Up until recently, my husband and my efforts to reduce clutter have been mainly focused on things like clothes, books, and miscellaneous household items. I am fairly satisfied with our progress and am pleased that the “public” areas of our house are, if not clutter-free, at least not embarrassing if someone stops by unexpectedly.
Now, we’ve turned our attention to the gobs of paper engulfing our offices. These include financial documents, articles and recipes saved to do something with “someday,” and an astounding number of lists – written on notepaper, on the back of envelopes, on post-its, and at the bottom of other lists. The paper that clutters the top of my desk is bad enough but lurking inside my file cabinets, and in boxes in my closet, are even more papers, and they need to be sorted, shredded, or recycled.
At least I know that I come by my paper problem honestly. My mother had a hand-made sign on her desk that read:
“Those who keep a neat desk will never experience the incomparable joy of finding something they thought they had irretrievably lost.”
I’m not sure if she was the author of the quote (she was a writer/editor) or if it was borrowed but it perfectly described her desk… as it does mine.
So, for the past several days, my husband and I have been slowly working through our piles and files. Boxes with documents for shredding are filling up, as is our big blue recycle can. Although we still have a way to go, we are motivated by three notions:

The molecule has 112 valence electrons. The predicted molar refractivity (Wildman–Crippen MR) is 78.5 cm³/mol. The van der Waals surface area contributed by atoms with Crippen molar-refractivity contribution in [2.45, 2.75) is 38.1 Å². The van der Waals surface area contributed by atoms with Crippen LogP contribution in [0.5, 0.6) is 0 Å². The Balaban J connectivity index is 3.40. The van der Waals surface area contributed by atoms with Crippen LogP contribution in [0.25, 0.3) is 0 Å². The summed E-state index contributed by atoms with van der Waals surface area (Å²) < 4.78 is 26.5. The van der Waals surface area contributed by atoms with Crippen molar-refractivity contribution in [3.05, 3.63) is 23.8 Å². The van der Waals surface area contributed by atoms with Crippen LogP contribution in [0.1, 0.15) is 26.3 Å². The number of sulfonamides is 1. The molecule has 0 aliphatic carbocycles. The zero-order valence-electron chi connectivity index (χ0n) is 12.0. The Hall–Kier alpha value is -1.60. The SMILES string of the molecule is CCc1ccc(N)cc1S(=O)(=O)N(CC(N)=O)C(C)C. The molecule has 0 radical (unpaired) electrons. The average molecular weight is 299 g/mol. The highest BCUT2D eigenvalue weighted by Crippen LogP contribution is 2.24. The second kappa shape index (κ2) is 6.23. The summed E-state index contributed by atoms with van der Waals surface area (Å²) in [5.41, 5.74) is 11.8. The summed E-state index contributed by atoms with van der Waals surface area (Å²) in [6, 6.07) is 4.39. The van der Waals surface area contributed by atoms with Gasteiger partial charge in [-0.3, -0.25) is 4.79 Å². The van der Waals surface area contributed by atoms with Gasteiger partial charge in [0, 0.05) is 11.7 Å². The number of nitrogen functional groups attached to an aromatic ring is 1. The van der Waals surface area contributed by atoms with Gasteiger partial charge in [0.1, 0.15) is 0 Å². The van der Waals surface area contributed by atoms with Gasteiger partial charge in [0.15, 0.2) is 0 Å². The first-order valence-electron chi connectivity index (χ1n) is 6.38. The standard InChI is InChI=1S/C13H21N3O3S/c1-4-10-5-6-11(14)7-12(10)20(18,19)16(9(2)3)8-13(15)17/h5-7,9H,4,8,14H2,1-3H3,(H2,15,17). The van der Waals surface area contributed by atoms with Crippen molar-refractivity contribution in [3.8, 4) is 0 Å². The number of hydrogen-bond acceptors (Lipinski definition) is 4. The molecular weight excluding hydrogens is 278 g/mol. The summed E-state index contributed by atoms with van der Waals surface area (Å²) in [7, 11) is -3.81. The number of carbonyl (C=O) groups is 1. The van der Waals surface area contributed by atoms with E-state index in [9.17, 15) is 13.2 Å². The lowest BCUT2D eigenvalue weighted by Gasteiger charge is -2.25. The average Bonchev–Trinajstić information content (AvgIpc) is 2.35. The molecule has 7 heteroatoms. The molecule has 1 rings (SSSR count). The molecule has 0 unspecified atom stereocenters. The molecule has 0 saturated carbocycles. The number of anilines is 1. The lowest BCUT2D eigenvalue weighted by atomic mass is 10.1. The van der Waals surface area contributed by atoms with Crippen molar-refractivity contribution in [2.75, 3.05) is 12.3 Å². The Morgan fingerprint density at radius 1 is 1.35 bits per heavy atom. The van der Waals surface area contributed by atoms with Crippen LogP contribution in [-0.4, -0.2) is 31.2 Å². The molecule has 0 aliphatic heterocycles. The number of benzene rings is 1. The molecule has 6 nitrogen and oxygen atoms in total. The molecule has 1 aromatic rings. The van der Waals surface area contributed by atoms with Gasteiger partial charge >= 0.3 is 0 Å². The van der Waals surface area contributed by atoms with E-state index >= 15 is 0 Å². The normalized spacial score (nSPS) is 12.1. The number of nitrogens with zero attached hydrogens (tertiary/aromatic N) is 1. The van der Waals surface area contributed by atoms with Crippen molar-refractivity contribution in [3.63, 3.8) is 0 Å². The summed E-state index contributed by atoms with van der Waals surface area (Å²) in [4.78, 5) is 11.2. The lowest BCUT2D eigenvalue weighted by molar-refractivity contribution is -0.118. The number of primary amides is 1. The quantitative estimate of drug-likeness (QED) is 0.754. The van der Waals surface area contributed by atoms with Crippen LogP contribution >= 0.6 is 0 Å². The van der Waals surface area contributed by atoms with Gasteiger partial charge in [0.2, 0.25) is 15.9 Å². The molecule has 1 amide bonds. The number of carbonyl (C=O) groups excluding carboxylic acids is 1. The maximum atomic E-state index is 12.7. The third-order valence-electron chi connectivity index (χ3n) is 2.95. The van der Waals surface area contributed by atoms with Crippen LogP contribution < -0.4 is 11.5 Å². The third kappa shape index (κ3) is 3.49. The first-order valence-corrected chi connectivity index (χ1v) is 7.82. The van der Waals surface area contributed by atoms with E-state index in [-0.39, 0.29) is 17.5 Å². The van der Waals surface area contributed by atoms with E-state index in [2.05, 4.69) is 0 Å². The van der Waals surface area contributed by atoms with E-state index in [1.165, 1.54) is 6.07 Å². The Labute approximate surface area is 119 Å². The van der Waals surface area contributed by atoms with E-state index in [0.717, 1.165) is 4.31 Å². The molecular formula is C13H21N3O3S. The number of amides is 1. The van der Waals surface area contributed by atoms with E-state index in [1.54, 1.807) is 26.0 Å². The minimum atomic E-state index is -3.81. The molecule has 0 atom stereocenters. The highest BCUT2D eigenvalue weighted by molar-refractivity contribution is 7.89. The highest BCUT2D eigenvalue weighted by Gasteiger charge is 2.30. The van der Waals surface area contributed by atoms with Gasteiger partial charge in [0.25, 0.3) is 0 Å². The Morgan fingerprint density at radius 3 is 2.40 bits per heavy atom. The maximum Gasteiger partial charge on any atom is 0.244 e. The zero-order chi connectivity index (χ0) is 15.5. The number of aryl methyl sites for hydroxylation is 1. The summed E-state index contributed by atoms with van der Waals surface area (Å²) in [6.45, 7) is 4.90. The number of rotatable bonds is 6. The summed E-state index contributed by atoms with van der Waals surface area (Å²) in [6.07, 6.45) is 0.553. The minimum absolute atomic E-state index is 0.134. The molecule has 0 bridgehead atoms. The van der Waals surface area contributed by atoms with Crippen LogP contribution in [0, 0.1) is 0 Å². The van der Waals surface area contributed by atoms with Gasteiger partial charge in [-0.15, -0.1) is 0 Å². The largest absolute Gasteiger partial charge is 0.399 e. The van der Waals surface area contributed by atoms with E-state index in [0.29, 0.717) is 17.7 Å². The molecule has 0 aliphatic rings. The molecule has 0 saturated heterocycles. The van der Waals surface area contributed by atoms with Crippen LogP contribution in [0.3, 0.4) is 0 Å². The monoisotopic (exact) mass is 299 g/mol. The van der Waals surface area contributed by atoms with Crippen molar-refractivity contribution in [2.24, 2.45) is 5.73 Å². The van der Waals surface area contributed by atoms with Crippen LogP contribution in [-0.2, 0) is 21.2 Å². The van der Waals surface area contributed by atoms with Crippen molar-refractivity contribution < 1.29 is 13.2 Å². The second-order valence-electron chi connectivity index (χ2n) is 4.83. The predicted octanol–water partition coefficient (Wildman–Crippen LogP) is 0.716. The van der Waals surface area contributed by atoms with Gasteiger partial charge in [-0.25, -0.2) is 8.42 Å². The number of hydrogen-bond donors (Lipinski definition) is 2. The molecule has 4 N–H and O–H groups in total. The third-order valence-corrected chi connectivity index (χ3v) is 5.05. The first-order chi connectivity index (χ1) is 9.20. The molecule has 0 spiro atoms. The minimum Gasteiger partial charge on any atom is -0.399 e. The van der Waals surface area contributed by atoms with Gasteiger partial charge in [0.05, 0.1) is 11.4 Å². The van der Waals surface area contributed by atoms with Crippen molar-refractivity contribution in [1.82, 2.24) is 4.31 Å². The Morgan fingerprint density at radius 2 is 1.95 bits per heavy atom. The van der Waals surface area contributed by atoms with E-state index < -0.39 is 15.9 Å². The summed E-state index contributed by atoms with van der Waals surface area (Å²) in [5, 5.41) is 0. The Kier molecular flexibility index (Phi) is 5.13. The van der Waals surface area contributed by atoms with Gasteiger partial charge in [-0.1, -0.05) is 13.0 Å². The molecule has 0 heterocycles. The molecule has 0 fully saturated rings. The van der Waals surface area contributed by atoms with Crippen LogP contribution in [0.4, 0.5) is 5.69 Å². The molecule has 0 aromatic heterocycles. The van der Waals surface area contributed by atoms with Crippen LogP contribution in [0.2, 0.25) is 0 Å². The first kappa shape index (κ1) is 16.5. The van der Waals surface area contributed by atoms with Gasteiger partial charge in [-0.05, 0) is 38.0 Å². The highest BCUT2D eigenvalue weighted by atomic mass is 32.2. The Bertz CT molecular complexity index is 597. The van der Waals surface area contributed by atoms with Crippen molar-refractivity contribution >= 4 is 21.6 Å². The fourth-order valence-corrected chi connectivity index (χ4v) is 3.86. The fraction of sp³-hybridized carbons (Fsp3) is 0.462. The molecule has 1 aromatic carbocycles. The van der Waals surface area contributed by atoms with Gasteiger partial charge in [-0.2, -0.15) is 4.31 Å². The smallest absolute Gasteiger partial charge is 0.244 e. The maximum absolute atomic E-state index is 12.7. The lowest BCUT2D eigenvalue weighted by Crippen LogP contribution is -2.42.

- Security: We enjoy traveling and plan to continue for as long as we can. So far, we’ve been lucky to have trusted friends take care of our house while we are gone but that might not always be possible. Our goal is to have limited personal/private documents so that if we participate in a home exchange or arrange for a housesit, securing these papers will be easy.
- Flexibility: Although we are happy with our current home and neighborhood, recently we’ve talked about alternative living situations. Would we be happier in a condo (no yard to maintain, minimal upkeep, more security when we travel, etc.)? How about an active retirement community or, at least a smaller town with walkable neighborhoods? This decision may be many years away, but why not start purging now so it won’t be as difficult later?
- Reality: Am I really ever going to read the articles I’ve saved? Nope. Especially with the Internet as my go-to source. Some of the information is worth keeping, but most can be tossed. And those random notes and lists? I am trying to corral them all into one notebook, and as I cross out items, or no longer need the information, the pages can be ripped out and recycled.
Although the process has been slow, the experience has been very satisfying. My desk is neater, my files drawers aren’t nearly as full, and – even better – a couple of times I’ve experienced the incomparable joy of finding items I thought were irretrievably lost.